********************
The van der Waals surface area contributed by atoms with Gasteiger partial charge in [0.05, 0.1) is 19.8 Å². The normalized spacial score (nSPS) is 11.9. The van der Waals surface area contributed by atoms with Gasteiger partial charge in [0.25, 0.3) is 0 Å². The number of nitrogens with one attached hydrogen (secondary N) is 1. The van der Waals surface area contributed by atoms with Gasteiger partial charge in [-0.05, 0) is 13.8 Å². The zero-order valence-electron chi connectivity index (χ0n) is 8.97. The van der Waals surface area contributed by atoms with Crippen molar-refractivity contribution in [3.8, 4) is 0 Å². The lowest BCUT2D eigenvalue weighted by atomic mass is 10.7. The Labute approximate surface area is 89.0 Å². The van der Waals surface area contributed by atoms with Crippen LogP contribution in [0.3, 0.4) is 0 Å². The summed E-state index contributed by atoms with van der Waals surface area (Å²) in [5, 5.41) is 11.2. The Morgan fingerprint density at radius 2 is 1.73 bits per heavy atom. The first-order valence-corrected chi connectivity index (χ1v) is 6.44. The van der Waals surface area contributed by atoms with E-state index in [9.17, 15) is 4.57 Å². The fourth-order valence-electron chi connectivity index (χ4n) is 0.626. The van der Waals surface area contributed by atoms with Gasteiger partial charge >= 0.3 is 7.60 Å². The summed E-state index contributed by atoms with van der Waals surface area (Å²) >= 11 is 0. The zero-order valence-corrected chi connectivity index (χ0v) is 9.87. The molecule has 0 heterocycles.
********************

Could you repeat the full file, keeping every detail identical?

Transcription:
The van der Waals surface area contributed by atoms with Gasteiger partial charge in [0.05, 0.1) is 19.8 Å². The normalized spacial score (nSPS) is 11.9. The van der Waals surface area contributed by atoms with Gasteiger partial charge in [0.25, 0.3) is 0 Å². The number of nitrogens with one attached hydrogen (secondary N) is 1. The van der Waals surface area contributed by atoms with Gasteiger partial charge in [-0.05, 0) is 13.8 Å². The zero-order valence-electron chi connectivity index (χ0n) is 8.97. The van der Waals surface area contributed by atoms with Crippen molar-refractivity contribution in [3.8, 4) is 0 Å². The lowest BCUT2D eigenvalue weighted by atomic mass is 10.7. The Labute approximate surface area is 89.0 Å². The van der Waals surface area contributed by atoms with Crippen LogP contribution in [0.3, 0.4) is 0 Å². The summed E-state index contributed by atoms with van der Waals surface area (Å²) in [5, 5.41) is 11.2. The Morgan fingerprint density at radius 2 is 1.73 bits per heavy atom. The first-order valence-corrected chi connectivity index (χ1v) is 6.44. The van der Waals surface area contributed by atoms with E-state index in [9.17, 15) is 4.57 Å². The fourth-order valence-electron chi connectivity index (χ4n) is 0.626. The van der Waals surface area contributed by atoms with Gasteiger partial charge >= 0.3 is 7.60 Å². The summed E-state index contributed by atoms with van der Waals surface area (Å²) >= 11 is 0. The zero-order valence-corrected chi connectivity index (χ0v) is 9.87. The molecule has 0 heterocycles.